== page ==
It is broadly accepted that the future is unknown; it is impossible to predict the consequences of our decisions accurately, let alone offer their metrics. What is possible however is to look into reality – the EU is falling apart under the pressure of daunting problems and needs to change its mentality in order to survive, remain relevant, and evolve further ahead. Despite frequently referred to as ‘European integration project’, the EU is not a project in technical terms (‘project’ by definition being a set of activities to achieve a predefined goal in a limited time and with specified resources). Instead, the EU was designed as ‘an evolving institutional arrangement without fixed end-point’, where integration should be treated as means to an end and not the final destination. [5] This suggests the adoption of a strategy built on continuous adjustment and refinement.

The situation is complicated and threatening, but not hopeless. The much needed Treaty reform is impossible today (and perhaps in the nearest time period) due to political reasons briefly outlined above. But the attempts shall not stop. I am convinced that the only way is through deliberation, research, experimentation, learning and adapting – that the EU can transition through the current crisis into its next development stage (and perhaps, even different institutional shape). Considering the difficulty and at times irrelevance of grand projects in this fast evolving and unpredictable world (they demand vast data which is not always available, and time consuming computation, and time and resources to process, assess, and prioritise, and above all – by the time they are submitted to decision makers, such policy projects are already outdated, as the conditions on the ground have changed in the meantime), it makes much more sense concentrating at tactical level.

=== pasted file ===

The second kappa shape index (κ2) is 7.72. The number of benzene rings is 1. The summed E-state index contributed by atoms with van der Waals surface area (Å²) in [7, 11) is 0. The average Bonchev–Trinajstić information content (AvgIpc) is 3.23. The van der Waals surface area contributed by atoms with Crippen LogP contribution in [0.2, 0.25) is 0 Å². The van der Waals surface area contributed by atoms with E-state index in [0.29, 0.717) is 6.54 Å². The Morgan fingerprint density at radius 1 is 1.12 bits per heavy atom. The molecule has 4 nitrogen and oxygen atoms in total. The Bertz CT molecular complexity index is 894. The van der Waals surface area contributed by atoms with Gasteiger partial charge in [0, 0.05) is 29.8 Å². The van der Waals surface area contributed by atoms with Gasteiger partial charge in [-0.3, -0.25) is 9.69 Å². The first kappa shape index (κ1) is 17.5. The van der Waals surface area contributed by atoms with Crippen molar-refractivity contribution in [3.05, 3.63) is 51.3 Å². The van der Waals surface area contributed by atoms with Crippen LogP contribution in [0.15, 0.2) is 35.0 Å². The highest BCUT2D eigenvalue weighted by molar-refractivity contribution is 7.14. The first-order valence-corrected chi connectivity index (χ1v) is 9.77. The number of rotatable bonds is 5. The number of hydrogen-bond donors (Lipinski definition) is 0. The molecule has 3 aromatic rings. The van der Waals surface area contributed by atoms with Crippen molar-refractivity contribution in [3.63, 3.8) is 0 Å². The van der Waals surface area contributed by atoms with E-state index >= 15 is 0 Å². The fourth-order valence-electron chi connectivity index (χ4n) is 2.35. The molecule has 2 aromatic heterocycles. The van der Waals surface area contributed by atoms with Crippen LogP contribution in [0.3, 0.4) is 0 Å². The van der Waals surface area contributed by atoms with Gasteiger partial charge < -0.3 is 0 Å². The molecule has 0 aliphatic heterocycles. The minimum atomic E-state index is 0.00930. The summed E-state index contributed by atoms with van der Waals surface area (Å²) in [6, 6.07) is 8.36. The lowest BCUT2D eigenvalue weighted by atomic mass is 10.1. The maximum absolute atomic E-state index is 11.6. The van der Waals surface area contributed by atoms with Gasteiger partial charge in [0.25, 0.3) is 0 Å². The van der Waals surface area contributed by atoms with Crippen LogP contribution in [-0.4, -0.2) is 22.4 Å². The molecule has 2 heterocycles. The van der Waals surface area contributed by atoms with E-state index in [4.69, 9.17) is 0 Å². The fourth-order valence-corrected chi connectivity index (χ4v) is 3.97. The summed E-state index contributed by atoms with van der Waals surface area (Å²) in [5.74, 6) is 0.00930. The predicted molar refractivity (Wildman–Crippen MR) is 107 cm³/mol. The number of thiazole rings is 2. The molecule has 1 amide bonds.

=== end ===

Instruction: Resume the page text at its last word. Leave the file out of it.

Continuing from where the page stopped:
The attempts at finding solutions for the EU’s problems must continue – by scholars, development practitioners, government technocrats, and politicians of all ranks. I would distinguish two dimensions of this endeavour. First is practical: its modus operandi is sense-making through the trial and error approach, numerous small bids simultaneously placed across a variety of policy domains, to address primarily sectoral and sub-sectoral problems thorough timely adjustments. They will add the continuous waves of ‘random, low-intensity shocks’ necessary to keep the system healthy.[5] These efforts should be a driving force behind the EU reforming, while the other dimension – dealing with conceptual issues and strategising – would comprise learning, reflecting, and elaborating on the evidence produced by the former dimension and making larger-scale recommendations grouped along various clusters, such as by the EU policy domains and pillars, over time.

The importance of the EU is not limited to the European nations and their strategic allies only. It is a historic test of an approach that can offer a practice-tested answer to centuries-long questions. It can offer a model to be followed in the future elsewhere across the globe, with the necessary adjustments to local circumstances, political tradition and culture. (Even today, after a short period of existence, in historical terms, it can offer enough material for the students of political philosophy to entertain, on topics like EU as Empire, EU as Utopia, EU as Institution of World Order, or EU as Globalisation Era Political System).

The strategy is to keep implementing multiple small-scale innovative initiatives, learning and adapting, in order to keep the fundamental policy alternatives alive for the time when the ‘politically impossible becomes the politically inevitable’, from the evolutionary perspective.